|First Vice Chairman of the Standing Committee of the National People's Congress|
|Assumed office |
10 March 2023
|Preceded by||Wang Chen|
|Communist Party Secretary of Tianjin|
13 September 2016 – 8 December 2022
|Deputy||Wang Dongfeng (mayor)|
|General secretary||Xi Jinping|
|Preceded by||Huang Xingguo|
|Succeeded by||Chen Min'er|
|Communist Party Secretary of Hubei|
6 December 2010 – 13 September 2016
|Deputy||Wang Guosheng (governor)|
|General secretary||Hu Jintao|
|Preceded by||Luo Qingquan|
|Succeeded by||Jiang Chaoliang|
|Governor of Hubei|
6 December 2007 – 16 December 2010
|Preceded by||Luo Qingquan|
|Succeeded by||Wang Guosheng|
|Born||13 August 1956|
|Political party||Chinese Communist Party|
|Alma mater||Jilin University|
Li Hongzhong (Chinese: 李鸿忠; born 13 August 1956) is a Chinese politician, who is currently the first-ranking vice chairperson of the Standing Committee of the National People's Congress and a member of the Politburo of the Chinese Communist Party. Born in Shenyang, Li spent much of his early career in Guangdong province, including as mayor, then party secretary of Shenzhen. He was transferred to Hubei province in 2007 and would go on to serve as Governor and party secretary there. He served as the Communist Party Secretary of Tianjin between 2016 and 2022.
Li was born in Shenyang, but traces his ancestry to Changle County, Shandong province. During the Cultural Revolution, he performed manual labour as a sent-down youth in Sujiatun District, Shenyang, Liaoning Province. In 1978, he earned admission to the history department at Jilin University. After he graduated, Li was sent to work at the government. He worked for the General Office of the Shenyang municipal government, then a secretary at the ministry of electronics industry. In 1988 he was sent to Guangdong province, where he would go on to spend two decades of his political career. He successively served as the mayor and party chief of Huizhou City, then the vice governor of Guangdong, then in 2003, the acting mayor and mayor of Shenzhen, China's most prominent Special Economic Zone.
In March 2005, he was named Communist Party chief of Shenzhen. In November 2007, he was transferred to Hubei province, where he took on the office of deputy party chief, governor, and then finally in December 2010, provincial party chief. During his Hubei governorship, the Shishou incident and Deng Yujiao incident occurred in the province.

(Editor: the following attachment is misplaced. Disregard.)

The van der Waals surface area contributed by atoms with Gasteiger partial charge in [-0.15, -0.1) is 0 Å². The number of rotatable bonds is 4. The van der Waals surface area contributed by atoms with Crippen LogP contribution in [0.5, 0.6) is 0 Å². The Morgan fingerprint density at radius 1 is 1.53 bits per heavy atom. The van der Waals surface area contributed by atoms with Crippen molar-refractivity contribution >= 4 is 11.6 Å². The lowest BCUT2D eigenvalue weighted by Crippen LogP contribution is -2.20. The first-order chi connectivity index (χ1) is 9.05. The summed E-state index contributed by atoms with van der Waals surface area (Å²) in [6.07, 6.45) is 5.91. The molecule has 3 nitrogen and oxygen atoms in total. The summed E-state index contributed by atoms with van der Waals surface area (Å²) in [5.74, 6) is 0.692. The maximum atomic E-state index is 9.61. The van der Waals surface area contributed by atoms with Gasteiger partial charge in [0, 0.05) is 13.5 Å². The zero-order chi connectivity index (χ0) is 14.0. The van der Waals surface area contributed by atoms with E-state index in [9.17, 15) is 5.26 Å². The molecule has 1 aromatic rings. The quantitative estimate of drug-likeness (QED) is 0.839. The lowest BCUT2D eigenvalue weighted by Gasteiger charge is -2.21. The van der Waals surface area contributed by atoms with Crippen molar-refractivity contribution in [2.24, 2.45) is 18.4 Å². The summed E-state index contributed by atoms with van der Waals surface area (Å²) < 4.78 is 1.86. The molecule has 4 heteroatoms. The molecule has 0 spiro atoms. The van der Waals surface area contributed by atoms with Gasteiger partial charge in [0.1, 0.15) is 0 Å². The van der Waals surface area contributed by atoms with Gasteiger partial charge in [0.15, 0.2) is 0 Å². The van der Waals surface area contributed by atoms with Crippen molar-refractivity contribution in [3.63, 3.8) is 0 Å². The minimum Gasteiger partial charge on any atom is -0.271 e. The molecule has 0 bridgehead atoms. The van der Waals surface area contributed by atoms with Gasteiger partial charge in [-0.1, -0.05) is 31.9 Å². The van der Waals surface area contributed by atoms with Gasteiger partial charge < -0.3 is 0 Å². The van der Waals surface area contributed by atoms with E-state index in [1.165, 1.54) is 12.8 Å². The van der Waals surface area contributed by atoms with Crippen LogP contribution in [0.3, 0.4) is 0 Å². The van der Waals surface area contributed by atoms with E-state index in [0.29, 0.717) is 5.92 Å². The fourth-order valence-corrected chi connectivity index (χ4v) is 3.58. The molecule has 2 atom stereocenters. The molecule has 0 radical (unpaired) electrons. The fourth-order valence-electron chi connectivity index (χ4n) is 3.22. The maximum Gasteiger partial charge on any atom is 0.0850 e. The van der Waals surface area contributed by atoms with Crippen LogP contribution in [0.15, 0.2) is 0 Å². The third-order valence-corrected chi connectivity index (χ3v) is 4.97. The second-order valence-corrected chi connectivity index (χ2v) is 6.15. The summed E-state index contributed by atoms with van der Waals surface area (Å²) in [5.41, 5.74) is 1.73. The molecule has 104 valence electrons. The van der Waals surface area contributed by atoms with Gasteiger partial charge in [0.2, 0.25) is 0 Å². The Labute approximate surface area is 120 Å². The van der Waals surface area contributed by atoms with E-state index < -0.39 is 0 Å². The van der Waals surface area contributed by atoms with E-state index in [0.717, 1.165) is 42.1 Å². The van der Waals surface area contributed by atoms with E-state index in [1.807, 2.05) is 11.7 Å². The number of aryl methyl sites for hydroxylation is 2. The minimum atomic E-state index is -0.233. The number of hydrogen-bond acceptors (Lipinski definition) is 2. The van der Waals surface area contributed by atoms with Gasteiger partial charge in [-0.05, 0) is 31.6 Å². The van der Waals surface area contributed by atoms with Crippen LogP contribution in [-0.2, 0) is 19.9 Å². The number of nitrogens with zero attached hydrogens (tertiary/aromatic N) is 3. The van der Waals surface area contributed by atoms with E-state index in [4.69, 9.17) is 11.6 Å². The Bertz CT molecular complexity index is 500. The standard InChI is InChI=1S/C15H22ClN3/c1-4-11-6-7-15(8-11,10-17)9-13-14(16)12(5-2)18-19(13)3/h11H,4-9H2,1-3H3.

In preparation for the Third Plenum of the 18th Central Committee, Li Hongzhong was only one of two regional officials (the other was Huang Qifan) selected to be part of the drafting committee on the "resolution for deepening reform." On June 1, 2015, the Dongfang Zhixing ferry sank, causing the deaths of some 442 people. Only 12 people were rescued, but the Hubei government granted accolades to some 99 organizations and 253 individuals.
On January 15, 2016, at a meeting of the provincial party standing committee, Li endorsed the "Xi Jinping leadership core" principle, stating, "the Politburo and its Standing Committee are the core leaders [hexin] of the party, General Secretary Xi Jinping is the core leader of the party center. To proactively maintain the authority of the party center means maintaining the leading core of General Secretary Xi Jinping."
In September 2016, Li was appointed the Communist Party Secretary of Tianjin, replacing Huang Xingguo, who was dismissed for corruption. The appointment meant that Li would likely advance one step further to the Politburo at the 19th Party Congress in 2017.
In July 2023, Li was part of a Chinese delegation that traveled to North Korea to commemorate the Korean Armistice Agreement
In March 2010, when Li Hongzhong, then Governor of Hubei, was attending the 11th National People's Congress in Beijing, Beijing Times journalist Liu Jie asked him to comment on the case of Deng Yujiao, a Hubei pedicurist who killed a government official who tried to rape her. Li refused to comment on the case, which was considered an embarrassment to the government of Hubei, and instead grabbed the recorder from her. The incident was widely reported in Chinese media, but Li refused to apologize to Liu Jie, stating that she stuttered when he asked her which newspaper she represented, and that he was unsure about her identity. A week later, at least 210 intellectuals and journalists, including dramatist Sha Yexin, scholars Cui Weiping and Hu Yong, and the prominent former People's Daily editor Zhou Ruijin, signed an open letter demanding Li to resign.
The petition was ultimately unsuccessful, as Li Hongzhong was promoted to party chief (i.e. top office) of Hubei in December. However, in the face of media scrutiny, Li made a statement suggesting that he was in favour of the media reporting the Shishou incident and the Deng Yujiao incident, as long as the news media conducted itself in a "fair and objective" manner.